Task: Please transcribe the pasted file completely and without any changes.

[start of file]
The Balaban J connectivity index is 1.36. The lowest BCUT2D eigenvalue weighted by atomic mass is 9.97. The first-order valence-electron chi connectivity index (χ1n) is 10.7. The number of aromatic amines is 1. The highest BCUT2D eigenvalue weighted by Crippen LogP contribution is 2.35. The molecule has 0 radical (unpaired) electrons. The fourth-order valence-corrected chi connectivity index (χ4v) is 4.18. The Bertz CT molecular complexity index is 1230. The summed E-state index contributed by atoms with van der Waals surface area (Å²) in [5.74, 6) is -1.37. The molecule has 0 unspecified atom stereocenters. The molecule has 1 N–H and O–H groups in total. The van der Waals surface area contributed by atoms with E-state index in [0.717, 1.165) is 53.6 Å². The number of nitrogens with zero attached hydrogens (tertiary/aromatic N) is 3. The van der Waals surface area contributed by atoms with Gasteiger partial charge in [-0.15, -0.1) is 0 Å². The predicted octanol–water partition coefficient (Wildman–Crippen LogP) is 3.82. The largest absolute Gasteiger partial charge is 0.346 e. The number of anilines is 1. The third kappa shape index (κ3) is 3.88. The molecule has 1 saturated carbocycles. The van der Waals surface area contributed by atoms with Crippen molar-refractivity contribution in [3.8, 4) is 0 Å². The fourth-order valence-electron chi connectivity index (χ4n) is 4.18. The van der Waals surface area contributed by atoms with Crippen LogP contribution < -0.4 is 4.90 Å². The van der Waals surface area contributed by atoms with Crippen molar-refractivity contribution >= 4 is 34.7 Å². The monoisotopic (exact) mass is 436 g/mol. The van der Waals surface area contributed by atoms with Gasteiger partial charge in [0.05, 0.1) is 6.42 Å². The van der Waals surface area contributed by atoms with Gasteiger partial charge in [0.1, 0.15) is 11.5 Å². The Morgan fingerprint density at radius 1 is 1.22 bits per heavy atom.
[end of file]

The Balaban J connectivity index is 1.36. The lowest BCUT2D eigenvalue weighted by atomic mass is 9.97. The first-order valence-electron chi connectivity index (χ1n) is 10.7. The number of aromatic amines is 1. The highest BCUT2D eigenvalue weighted by Crippen LogP contribution is 2.35. The molecule has 0 radical (unpaired) electrons. The fourth-order valence-corrected chi connectivity index (χ4v) is 4.18. The Bertz CT molecular complexity index is 1230. The summed E-state index contributed by atoms with van der Waals surface area (Å²) in [5.74, 6) is -1.37. The molecule has 0 unspecified atom stereocenters. The molecule has 1 N–H and O–H groups in total. The van der Waals surface area contributed by atoms with E-state index in [0.717, 1.165) is 53.6 Å². The number of nitrogens with zero attached hydrogens (tertiary/aromatic N) is 3. The van der Waals surface area contributed by atoms with Gasteiger partial charge in [-0.15, -0.1) is 0 Å². The predicted octanol–water partition coefficient (Wildman–Crippen LogP) is 3.82. The largest absolute Gasteiger partial charge is 0.346 e. The number of anilines is 1. The third kappa shape index (κ3) is 3.88. The molecule has 1 saturated carbocycles. The van der Waals surface area contributed by atoms with Crippen molar-refractivity contribution in [3.8, 4) is 0 Å². The fourth-order valence-electron chi connectivity index (χ4n) is 4.18. The van der Waals surface area contributed by atoms with Crippen LogP contribution < -0.4 is 4.90 Å². The van der Waals surface area contributed by atoms with Crippen molar-refractivity contribution >= 4 is 34.7 Å². The monoisotopic (exact) mass is 436 g/mol. The van der Waals surface area contributed by atoms with Gasteiger partial charge in [0.05, 0.1) is 6.42 Å². The van der Waals surface area contributed by atoms with Gasteiger partial charge in [0.1, 0.15) is 11.5 Å². The Morgan fingerprint density at radius 1 is 1.22 bits per heavy atom.